Gear Review: Taylor GS Mini

Taylor GS Mini
List Price: $678.00

Taylor made a big splash a few years back with their Baby Taylor, a guitar of reduced proportions that spawned several imitators. And while it was well received by the guitar playing community, players always said it felt and sounded like a mini guitar. Now, Taylor introduces the GS Mini. But despite its small size, it feels and sounds like a full-size guitar.

Just slightly longer than a yard stick in total length, the Mini boasts such big boy features as a solid spruce top and ebony fingerboard and bridge. The Mini uses a 23.5” inch scale length (about 1.25” shorter than a Les Paul), but still has a full-size 1 11/16” width at the nut.

The soundboard itself isn’t much wider than a Telecaster, measuring a little more than 14” across, and the braceless laminate Sapele body has an arched back for increased projection. The neck, also made of Sapele, has a thinner C shape profile, and the relatively proportioned headstock has sealed-back mini (or course!) tuners.

The whole package has a satin finish, and in place of traditional binding on the body, Taylor inlayed a black-white-black strip an eighth inch from the edge, which gives the Mini the appearance of having a natural wood binding on the top. If the guitar was viewed standing alone at a distance, one would just assume it was a full-size guitar. The Taylor GS Mini comes with a hard shell Taylor gig bag.

An interesting feature is the ability to electrify the guitar by using the optional, Taylor-designed ES-Go magnetic pickup (pictured left), which ingeniously clips into place in a factory-installed receptor mounted inside the body underneath the fingerboard. When in place the pickup is suspended in the soundhole, as opposed to having vibration-reducing/tone-inhibiting conventional mounting (where the pickup grips the top on the bass and treble side of the guitar’s soundhole). The pickup and pre-wired endpin jack can be installed in about five minutes and a Phillips screwdriver is the only tool required. Taylor smartly pre-drilled the endpin hole on the lower bout to accept the endpin jack, which uses the same three small screw holes as the non-jack endpin, which comes factory-installed in the guitar. When using Taylor’s V-Cable, which was released in conjunction with the GS Mini, volume can directly be dialed in from the endpin of a guitar using the volume pot.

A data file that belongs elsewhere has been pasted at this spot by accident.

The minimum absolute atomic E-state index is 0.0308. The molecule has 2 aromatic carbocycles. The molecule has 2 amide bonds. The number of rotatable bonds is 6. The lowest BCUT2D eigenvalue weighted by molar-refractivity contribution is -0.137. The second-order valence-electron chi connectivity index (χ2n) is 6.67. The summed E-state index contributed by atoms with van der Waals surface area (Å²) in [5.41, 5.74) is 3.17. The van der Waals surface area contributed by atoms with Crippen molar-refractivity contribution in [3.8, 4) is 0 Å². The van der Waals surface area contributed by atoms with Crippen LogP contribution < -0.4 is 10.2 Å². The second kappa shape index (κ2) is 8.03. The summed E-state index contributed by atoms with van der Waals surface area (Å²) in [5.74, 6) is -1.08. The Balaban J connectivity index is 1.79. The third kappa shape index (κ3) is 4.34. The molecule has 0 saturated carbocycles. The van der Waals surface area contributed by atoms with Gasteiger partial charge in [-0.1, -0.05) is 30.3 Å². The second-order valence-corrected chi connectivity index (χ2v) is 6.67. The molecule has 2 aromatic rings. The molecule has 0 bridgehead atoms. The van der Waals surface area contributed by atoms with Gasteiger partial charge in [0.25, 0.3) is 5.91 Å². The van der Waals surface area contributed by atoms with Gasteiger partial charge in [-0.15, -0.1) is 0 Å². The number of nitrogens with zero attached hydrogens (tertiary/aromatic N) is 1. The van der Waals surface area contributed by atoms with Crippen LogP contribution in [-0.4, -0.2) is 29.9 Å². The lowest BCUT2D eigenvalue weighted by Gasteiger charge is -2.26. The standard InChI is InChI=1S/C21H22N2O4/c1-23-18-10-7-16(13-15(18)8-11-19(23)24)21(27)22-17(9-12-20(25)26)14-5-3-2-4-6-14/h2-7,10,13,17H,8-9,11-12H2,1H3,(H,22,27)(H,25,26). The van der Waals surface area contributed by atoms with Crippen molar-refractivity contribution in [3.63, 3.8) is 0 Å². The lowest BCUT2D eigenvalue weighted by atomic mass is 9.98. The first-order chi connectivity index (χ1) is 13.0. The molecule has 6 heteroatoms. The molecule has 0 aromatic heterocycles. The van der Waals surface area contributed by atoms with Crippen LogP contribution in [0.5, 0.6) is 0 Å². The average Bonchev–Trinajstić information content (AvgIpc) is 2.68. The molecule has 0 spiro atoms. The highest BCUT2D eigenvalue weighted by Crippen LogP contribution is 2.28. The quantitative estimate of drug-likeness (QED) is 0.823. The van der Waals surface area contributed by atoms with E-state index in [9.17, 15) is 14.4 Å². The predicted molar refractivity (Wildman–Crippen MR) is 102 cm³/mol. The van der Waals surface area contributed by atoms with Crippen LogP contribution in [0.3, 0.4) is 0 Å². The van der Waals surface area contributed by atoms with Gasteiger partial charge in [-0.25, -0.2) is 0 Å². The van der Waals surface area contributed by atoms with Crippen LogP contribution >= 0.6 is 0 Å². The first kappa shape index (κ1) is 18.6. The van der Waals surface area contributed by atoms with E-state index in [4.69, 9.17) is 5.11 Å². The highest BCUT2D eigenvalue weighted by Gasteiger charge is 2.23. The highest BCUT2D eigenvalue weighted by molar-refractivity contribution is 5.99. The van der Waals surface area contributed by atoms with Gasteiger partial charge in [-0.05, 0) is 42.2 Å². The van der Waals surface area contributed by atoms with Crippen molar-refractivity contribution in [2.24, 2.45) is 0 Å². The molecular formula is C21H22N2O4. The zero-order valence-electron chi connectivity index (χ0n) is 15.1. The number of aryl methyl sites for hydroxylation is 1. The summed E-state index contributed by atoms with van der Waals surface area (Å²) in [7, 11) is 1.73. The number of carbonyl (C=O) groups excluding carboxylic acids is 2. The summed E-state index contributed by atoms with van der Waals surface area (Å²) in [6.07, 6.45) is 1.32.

The featherweight construction of the body makes the guitar feel ever so slightly neck heavy. But this lightness also makes the Mini extremely responsive. This, paired with the incredibly fast action setup, makes speedy single-note and double-stop runs a natural.

The Mini exhibits the tone that Taylor is famous for. The high-end sounds smooth with a nice ring to it and the mids are well defined. As one might expect, the low-end is not quite as strong or boomy as regular sized guitars, but thanks to the Mini’s nearly 4” body depth, there’s enough lows to make the guitar sound balanced.

While the shorter scale neck may not please bluegrass pickers used to higher string tension and more resistance to their pick, electric players will love it since the reduced scale makes light gauge acoustic strings feel like extra light electric guitar strings. Electric players will also love the way the sound naturally compresses when strummed or picked hard, but still has the volume and cut to stand out when playing with others using full-sized guitars.

The magnetic pickup, once installed, functions as it should, even if it doesn’t accurately reproduce the Mini’s acoustic tone. As with most of their ilk, the sound is more electric sounding in it quality: It sounds like a marriage of an acoustic guitar and (not surprisingly) an archtop guitar equipped with a floating pickup. The soundhole pickup is based on the Expression System and is both functional and cost-effective for players looking for the option to seamlessly plug in and play. It appears that the Mini could successfully be retro-fitted with a under-saddle pickup system, although we did not attempt to do so with our test model.

All clinical analyzing aside, the Taylor GS Mini is just fun to play. Everyone smiles and exclaims their love for it when they pick up and play the guitar. It’s small enough to stash in the trunk of a Smart Car, but big enough to be heard in any acoustic situation. And it accomplishes what every instrument should: One can’t resist picking it up, and it has the playability and tone that makes one never want to put it down.


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Liz Janes